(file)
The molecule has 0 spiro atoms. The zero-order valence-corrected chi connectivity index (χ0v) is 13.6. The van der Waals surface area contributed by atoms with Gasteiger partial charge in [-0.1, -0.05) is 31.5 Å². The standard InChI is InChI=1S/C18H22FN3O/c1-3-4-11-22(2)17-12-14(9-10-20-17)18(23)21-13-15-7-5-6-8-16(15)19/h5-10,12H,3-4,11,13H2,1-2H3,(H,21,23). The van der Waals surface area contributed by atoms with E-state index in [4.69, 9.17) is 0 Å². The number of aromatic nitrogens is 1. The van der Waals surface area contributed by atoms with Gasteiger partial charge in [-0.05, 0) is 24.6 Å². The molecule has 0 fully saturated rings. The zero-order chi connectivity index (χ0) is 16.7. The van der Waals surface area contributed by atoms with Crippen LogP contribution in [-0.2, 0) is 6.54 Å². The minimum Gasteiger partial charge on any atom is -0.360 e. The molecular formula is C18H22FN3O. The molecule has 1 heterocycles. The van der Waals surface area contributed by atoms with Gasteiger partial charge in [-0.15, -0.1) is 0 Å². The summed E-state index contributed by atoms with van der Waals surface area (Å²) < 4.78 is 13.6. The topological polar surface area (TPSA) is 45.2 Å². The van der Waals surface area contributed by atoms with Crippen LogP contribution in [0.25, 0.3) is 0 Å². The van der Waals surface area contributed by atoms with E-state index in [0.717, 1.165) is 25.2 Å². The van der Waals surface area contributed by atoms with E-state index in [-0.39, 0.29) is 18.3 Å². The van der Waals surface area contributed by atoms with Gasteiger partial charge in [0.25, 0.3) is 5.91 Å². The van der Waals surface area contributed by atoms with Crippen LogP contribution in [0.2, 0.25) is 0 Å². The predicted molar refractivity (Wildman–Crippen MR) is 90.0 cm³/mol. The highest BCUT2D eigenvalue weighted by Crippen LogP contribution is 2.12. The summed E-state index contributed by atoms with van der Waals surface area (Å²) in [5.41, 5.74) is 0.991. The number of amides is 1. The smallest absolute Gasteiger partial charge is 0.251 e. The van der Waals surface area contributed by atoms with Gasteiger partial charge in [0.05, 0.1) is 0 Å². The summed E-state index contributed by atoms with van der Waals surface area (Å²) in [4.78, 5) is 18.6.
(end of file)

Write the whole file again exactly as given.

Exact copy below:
The molecule has 0 spiro atoms. The zero-order valence-corrected chi connectivity index (χ0v) is 13.6. The van der Waals surface area contributed by atoms with Gasteiger partial charge in [-0.1, -0.05) is 31.5 Å². The standard InChI is InChI=1S/C18H22FN3O/c1-3-4-11-22(2)17-12-14(9-10-20-17)18(23)21-13-15-7-5-6-8-16(15)19/h5-10,12H,3-4,11,13H2,1-2H3,(H,21,23). The van der Waals surface area contributed by atoms with E-state index in [4.69, 9.17) is 0 Å². The number of aromatic nitrogens is 1. The van der Waals surface area contributed by atoms with Gasteiger partial charge in [-0.05, 0) is 24.6 Å². The molecule has 0 fully saturated rings. The zero-order chi connectivity index (χ0) is 16.7. The van der Waals surface area contributed by atoms with Crippen LogP contribution in [-0.2, 0) is 6.54 Å². The minimum Gasteiger partial charge on any atom is -0.360 e. The molecular formula is C18H22FN3O. The molecule has 1 heterocycles. The van der Waals surface area contributed by atoms with Gasteiger partial charge in [-0.15, -0.1) is 0 Å². The summed E-state index contributed by atoms with van der Waals surface area (Å²) < 4.78 is 13.6. The topological polar surface area (TPSA) is 45.2 Å². The van der Waals surface area contributed by atoms with Crippen LogP contribution in [0.25, 0.3) is 0 Å². The van der Waals surface area contributed by atoms with E-state index in [0.717, 1.165) is 25.2 Å². The van der Waals surface area contributed by atoms with E-state index in [-0.39, 0.29) is 18.3 Å². The van der Waals surface area contributed by atoms with Gasteiger partial charge in [0.25, 0.3) is 5.91 Å². The van der Waals surface area contributed by atoms with Crippen LogP contribution in [0.2, 0.25) is 0 Å². The predicted molar refractivity (Wildman–Crippen MR) is 90.0 cm³/mol. The highest BCUT2D eigenvalue weighted by Crippen LogP contribution is 2.12. The summed E-state index contributed by atoms with van der Waals surface area (Å²) in [5.41, 5.74) is 0.991. The number of amides is 1. The smallest absolute Gasteiger partial charge is 0.251 e. The van der Waals surface area contributed by atoms with Gasteiger partial charge in [0.05, 0.1) is 0 Å². The summed E-state index contributed by atoms with van der Waals surface area (Å²) in [4.78, 5) is 18.6.